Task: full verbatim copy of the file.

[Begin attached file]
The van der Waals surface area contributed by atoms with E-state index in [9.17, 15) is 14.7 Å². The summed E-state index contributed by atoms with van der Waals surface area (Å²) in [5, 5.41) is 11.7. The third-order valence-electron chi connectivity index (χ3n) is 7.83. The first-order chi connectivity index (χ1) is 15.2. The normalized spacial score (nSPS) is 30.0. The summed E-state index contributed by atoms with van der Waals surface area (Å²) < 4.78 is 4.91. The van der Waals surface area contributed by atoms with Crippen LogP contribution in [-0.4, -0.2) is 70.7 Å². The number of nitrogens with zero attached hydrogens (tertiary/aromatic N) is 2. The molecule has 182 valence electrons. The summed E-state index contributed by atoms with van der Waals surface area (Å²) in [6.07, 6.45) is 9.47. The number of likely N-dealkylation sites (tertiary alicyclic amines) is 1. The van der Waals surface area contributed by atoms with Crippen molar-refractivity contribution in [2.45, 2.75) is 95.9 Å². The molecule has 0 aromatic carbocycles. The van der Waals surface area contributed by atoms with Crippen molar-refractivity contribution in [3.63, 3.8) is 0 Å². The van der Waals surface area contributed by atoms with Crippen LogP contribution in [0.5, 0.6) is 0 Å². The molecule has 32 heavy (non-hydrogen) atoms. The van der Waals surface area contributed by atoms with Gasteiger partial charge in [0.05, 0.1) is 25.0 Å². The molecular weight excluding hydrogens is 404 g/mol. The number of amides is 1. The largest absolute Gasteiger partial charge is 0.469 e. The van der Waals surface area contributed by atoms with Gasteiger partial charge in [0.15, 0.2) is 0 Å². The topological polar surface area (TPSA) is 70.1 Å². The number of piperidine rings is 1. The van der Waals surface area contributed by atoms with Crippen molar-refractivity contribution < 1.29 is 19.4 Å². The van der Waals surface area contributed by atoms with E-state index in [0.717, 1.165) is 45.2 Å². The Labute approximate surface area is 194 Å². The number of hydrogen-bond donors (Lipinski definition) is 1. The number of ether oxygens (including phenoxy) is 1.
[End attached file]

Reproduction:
The van der Waals surface area contributed by atoms with E-state index in [9.17, 15) is 14.7 Å². The summed E-state index contributed by atoms with van der Waals surface area (Å²) in [5, 5.41) is 11.7. The third-order valence-electron chi connectivity index (χ3n) is 7.83. The first-order chi connectivity index (χ1) is 15.2. The normalized spacial score (nSPS) is 30.0. The summed E-state index contributed by atoms with van der Waals surface area (Å²) < 4.78 is 4.91. The van der Waals surface area contributed by atoms with Crippen LogP contribution in [-0.4, -0.2) is 70.7 Å². The number of nitrogens with zero attached hydrogens (tertiary/aromatic N) is 2. The molecule has 182 valence electrons. The summed E-state index contributed by atoms with van der Waals surface area (Å²) in [6.07, 6.45) is 9.47. The number of likely N-dealkylation sites (tertiary alicyclic amines) is 1. The van der Waals surface area contributed by atoms with Crippen molar-refractivity contribution in [2.45, 2.75) is 95.9 Å². The molecule has 0 aromatic carbocycles. The van der Waals surface area contributed by atoms with Crippen molar-refractivity contribution in [3.63, 3.8) is 0 Å². The van der Waals surface area contributed by atoms with Crippen LogP contribution in [0.5, 0.6) is 0 Å². The molecule has 32 heavy (non-hydrogen) atoms. The van der Waals surface area contributed by atoms with Gasteiger partial charge in [0.05, 0.1) is 25.0 Å². The molecular weight excluding hydrogens is 404 g/mol. The number of amides is 1. The largest absolute Gasteiger partial charge is 0.469 e. The van der Waals surface area contributed by atoms with Gasteiger partial charge in [0.15, 0.2) is 0 Å². The topological polar surface area (TPSA) is 70.1 Å². The number of piperidine rings is 1. The van der Waals surface area contributed by atoms with Crippen molar-refractivity contribution < 1.29 is 19.4 Å². The van der Waals surface area contributed by atoms with E-state index in [0.717, 1.165) is 45.2 Å². The Labute approximate surface area is 194 Å². The number of hydrogen-bond donors (Lipinski definition) is 1. The number of ether oxygens (including phenoxy) is 1.